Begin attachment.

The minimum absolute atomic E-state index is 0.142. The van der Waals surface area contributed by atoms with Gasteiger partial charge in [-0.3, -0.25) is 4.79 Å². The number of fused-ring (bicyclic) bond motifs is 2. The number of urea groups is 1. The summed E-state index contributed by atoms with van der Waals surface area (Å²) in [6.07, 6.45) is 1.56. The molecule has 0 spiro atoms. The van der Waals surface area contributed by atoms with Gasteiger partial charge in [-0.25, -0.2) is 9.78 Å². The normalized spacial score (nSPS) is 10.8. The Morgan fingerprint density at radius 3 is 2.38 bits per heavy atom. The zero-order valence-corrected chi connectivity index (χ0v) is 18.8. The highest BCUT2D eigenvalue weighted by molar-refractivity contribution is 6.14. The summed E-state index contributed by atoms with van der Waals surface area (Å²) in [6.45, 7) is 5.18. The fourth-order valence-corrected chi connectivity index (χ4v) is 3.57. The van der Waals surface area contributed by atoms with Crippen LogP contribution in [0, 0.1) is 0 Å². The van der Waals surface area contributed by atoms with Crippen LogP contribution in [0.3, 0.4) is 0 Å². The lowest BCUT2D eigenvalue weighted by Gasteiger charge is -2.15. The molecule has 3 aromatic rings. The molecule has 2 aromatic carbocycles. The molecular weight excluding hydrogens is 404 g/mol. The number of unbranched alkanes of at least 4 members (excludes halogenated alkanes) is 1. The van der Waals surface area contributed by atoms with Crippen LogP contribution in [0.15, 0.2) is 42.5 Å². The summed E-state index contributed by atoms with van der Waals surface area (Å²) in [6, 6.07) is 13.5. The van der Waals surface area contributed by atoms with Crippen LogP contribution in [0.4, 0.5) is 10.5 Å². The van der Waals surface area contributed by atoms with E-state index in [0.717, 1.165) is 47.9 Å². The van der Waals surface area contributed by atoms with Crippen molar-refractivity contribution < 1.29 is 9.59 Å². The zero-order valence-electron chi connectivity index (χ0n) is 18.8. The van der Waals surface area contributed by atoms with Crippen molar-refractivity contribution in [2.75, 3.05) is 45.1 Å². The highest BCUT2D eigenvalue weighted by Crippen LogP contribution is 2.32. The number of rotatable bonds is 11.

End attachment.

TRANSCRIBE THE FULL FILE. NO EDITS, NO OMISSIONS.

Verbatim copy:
The minimum absolute atomic E-state index is 0.142. The van der Waals surface area contributed by atoms with Gasteiger partial charge in [-0.3, -0.25) is 4.79 Å². The number of fused-ring (bicyclic) bond motifs is 2. The number of urea groups is 1. The summed E-state index contributed by atoms with van der Waals surface area (Å²) in [6.07, 6.45) is 1.56. The molecule has 0 spiro atoms. The van der Waals surface area contributed by atoms with Gasteiger partial charge in [-0.25, -0.2) is 9.78 Å². The normalized spacial score (nSPS) is 10.8. The Morgan fingerprint density at radius 3 is 2.38 bits per heavy atom. The zero-order valence-corrected chi connectivity index (χ0v) is 18.8. The highest BCUT2D eigenvalue weighted by molar-refractivity contribution is 6.14. The summed E-state index contributed by atoms with van der Waals surface area (Å²) in [6.45, 7) is 5.18. The fourth-order valence-corrected chi connectivity index (χ4v) is 3.57. The van der Waals surface area contributed by atoms with Crippen LogP contribution in [0, 0.1) is 0 Å². The van der Waals surface area contributed by atoms with Crippen LogP contribution in [0.3, 0.4) is 0 Å². The lowest BCUT2D eigenvalue weighted by Gasteiger charge is -2.15. The molecule has 3 aromatic rings. The molecule has 2 aromatic carbocycles. The molecular weight excluding hydrogens is 404 g/mol. The number of unbranched alkanes of at least 4 members (excludes halogenated alkanes) is 1. The van der Waals surface area contributed by atoms with Crippen LogP contribution in [0.15, 0.2) is 42.5 Å². The summed E-state index contributed by atoms with van der Waals surface area (Å²) in [6, 6.07) is 13.5. The van der Waals surface area contributed by atoms with Crippen LogP contribution in [0.4, 0.5) is 10.5 Å². The van der Waals surface area contributed by atoms with E-state index in [0.717, 1.165) is 47.9 Å². The van der Waals surface area contributed by atoms with Crippen molar-refractivity contribution < 1.29 is 9.59 Å². The zero-order valence-electron chi connectivity index (χ0n) is 18.8. The van der Waals surface area contributed by atoms with Crippen molar-refractivity contribution in [2.75, 3.05) is 45.1 Å². The highest BCUT2D eigenvalue weighted by Crippen LogP contribution is 2.32. The number of rotatable bonds is 11.